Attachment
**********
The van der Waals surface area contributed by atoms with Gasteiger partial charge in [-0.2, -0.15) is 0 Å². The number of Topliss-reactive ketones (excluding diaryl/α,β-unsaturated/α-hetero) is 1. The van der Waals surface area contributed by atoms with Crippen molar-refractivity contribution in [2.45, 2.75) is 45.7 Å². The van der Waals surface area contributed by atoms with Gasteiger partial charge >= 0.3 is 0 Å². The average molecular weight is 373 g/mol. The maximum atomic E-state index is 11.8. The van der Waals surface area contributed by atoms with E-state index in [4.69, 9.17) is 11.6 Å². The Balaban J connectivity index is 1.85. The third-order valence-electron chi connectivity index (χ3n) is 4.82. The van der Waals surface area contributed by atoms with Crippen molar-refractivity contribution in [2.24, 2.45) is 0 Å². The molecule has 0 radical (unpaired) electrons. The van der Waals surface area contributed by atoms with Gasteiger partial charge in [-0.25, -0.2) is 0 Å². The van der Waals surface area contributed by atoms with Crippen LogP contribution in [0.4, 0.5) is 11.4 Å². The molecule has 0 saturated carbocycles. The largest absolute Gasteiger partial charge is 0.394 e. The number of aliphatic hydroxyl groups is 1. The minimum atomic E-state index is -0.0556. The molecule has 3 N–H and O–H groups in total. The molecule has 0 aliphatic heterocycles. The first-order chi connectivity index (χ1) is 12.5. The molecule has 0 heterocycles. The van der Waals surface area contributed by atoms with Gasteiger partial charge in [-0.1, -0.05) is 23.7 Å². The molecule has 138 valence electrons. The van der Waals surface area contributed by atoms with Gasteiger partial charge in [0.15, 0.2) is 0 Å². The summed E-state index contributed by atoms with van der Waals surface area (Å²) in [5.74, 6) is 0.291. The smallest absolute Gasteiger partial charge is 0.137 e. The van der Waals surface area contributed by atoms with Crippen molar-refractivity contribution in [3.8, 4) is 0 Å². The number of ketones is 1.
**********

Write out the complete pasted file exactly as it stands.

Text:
The van der Waals surface area contributed by atoms with Gasteiger partial charge in [-0.2, -0.15) is 0 Å². The number of Topliss-reactive ketones (excluding diaryl/α,β-unsaturated/α-hetero) is 1. The van der Waals surface area contributed by atoms with Crippen molar-refractivity contribution in [2.45, 2.75) is 45.7 Å². The van der Waals surface area contributed by atoms with Gasteiger partial charge >= 0.3 is 0 Å². The average molecular weight is 373 g/mol. The maximum atomic E-state index is 11.8. The van der Waals surface area contributed by atoms with E-state index in [4.69, 9.17) is 11.6 Å². The Balaban J connectivity index is 1.85. The third-order valence-electron chi connectivity index (χ3n) is 4.82. The van der Waals surface area contributed by atoms with Crippen molar-refractivity contribution in [2.24, 2.45) is 0 Å². The molecule has 0 radical (unpaired) electrons. The van der Waals surface area contributed by atoms with Gasteiger partial charge in [-0.25, -0.2) is 0 Å². The van der Waals surface area contributed by atoms with Crippen LogP contribution in [0.4, 0.5) is 11.4 Å². The molecule has 0 saturated carbocycles. The largest absolute Gasteiger partial charge is 0.394 e. The number of aliphatic hydroxyl groups is 1. The minimum atomic E-state index is -0.0556. The molecule has 3 N–H and O–H groups in total. The molecule has 0 aliphatic heterocycles. The first-order chi connectivity index (χ1) is 12.5. The molecule has 0 heterocycles. The van der Waals surface area contributed by atoms with Gasteiger partial charge in [-0.1, -0.05) is 23.7 Å². The molecule has 138 valence electrons. The van der Waals surface area contributed by atoms with Gasteiger partial charge in [0.15, 0.2) is 0 Å². The summed E-state index contributed by atoms with van der Waals surface area (Å²) in [5.74, 6) is 0.291. The smallest absolute Gasteiger partial charge is 0.137 e. The van der Waals surface area contributed by atoms with Crippen molar-refractivity contribution in [3.8, 4) is 0 Å². The number of ketones is 1.